New Data from Old Sources: A Machine Learning Approach to Census Record Linking

Wed@Hariri: Meet Our Fellows Series

James Feigenbaum, Assistant Professor, Economics, College of Arts & Sciences

Wednesday, January 21, 2019
3:15pm – 5:00pm (Networking and refreshments 3:15pm – 3:40pm in Room 416, talk 3:45pm – 4:30pm in Room 315, reception to follow) 

Economics Building, 270 Bay State Road, Boston, MA


Abstract: The recent digitization of complete count census data is an extraordinary opportunity for social scientists to create large longitudinal datasets by linking individuals from one census to another or from other sources to the census. However, linking with simple algorithms is challenging when data is enumerated and transcribed with error and names are common and changing over time and hand linking, though accurate, is expensive, slow, and not replicable. I will present a machine learning approach that trains on the actual matches made by a skilled researcher or genealogist to make implicit linking rules explicit. Also, I will present preliminary results from two new projects exploiting linked data to demonstrate the possibilities of the complete count of historical censuses. First, I will use changes in name patterns among the African American population from 1860 to 1870 to predict antebellum enslavement status and trace forward the effects of enslavement intra- and intergenerationally. Second, I will use genealogically linked data to follow women across censuses and through name-changes at marriage to study the effects of automation and the technological destruction of a common occupation—local telephone operators.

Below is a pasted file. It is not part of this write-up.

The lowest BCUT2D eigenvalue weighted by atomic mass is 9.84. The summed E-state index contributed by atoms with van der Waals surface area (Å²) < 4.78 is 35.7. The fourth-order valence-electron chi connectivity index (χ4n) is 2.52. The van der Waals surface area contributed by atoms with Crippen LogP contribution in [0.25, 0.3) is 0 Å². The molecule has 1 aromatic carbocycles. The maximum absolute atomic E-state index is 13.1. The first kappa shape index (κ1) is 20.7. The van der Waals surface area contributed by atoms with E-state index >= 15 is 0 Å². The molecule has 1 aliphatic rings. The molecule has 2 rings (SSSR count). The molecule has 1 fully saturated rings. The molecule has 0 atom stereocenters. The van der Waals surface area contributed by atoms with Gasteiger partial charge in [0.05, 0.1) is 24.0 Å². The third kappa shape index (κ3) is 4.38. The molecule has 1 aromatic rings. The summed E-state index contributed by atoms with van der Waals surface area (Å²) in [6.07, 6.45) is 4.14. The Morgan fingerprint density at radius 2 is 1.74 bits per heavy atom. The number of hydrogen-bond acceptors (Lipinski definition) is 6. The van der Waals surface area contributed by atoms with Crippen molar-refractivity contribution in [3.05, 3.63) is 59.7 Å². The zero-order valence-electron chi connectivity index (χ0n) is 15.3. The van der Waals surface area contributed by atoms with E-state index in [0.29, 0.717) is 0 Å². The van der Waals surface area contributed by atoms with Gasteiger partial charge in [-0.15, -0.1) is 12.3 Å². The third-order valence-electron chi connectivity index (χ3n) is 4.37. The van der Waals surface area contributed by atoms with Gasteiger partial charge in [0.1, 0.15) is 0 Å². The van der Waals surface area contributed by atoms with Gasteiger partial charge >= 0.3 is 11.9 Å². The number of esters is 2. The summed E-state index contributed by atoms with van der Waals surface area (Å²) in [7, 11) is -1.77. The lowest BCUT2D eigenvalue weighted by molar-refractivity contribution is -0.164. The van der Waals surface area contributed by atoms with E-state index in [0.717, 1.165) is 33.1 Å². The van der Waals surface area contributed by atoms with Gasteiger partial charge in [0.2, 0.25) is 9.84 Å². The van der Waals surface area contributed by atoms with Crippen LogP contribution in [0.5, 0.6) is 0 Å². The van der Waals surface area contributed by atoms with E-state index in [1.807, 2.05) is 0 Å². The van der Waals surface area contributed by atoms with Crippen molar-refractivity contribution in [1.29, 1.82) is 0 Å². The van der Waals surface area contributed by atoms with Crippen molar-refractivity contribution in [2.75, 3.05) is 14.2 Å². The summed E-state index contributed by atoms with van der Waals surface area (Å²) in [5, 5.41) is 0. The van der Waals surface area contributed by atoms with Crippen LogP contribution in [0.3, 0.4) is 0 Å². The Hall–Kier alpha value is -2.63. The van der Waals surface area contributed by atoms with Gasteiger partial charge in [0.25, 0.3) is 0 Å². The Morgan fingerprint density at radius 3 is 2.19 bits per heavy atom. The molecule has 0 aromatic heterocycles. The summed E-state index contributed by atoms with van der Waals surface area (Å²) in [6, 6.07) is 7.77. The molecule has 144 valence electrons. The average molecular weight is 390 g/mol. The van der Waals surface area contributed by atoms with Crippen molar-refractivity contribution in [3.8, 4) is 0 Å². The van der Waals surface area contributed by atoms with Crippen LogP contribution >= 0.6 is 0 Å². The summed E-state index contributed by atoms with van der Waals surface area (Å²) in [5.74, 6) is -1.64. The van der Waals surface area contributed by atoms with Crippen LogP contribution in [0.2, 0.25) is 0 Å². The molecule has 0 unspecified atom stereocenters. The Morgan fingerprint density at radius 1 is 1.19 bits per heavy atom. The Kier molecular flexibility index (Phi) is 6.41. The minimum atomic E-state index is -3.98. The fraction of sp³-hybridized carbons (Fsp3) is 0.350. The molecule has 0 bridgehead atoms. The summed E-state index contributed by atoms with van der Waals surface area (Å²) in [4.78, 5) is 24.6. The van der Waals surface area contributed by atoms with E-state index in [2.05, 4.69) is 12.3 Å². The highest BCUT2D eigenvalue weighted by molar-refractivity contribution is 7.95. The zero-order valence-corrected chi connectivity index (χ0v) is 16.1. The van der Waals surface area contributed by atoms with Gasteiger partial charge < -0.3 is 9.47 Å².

James Feigenbaum

Bio: James Feigenbaum is an Assistant Professor of Economics at Boston University. His primary research interests are at the intersection of economic history and labor economics. Making use of recently digitized and transcribed historical census sources, James has studied intergenerational mobility, inequality, the returns to education, and the long-run effects of early twentieth-century public policy and environmental shocks. To construct these new longitudinal data sources, following individuals over many decades in the early 1900s, James developed new machine learning approaches to historical record linkage with a focus on the specific challenges of working with imperfect and noisy historical data. He received his Ph.D. in Economics from Harvard University in 2016 and joined BU after a one-year postdoc at Princeton University.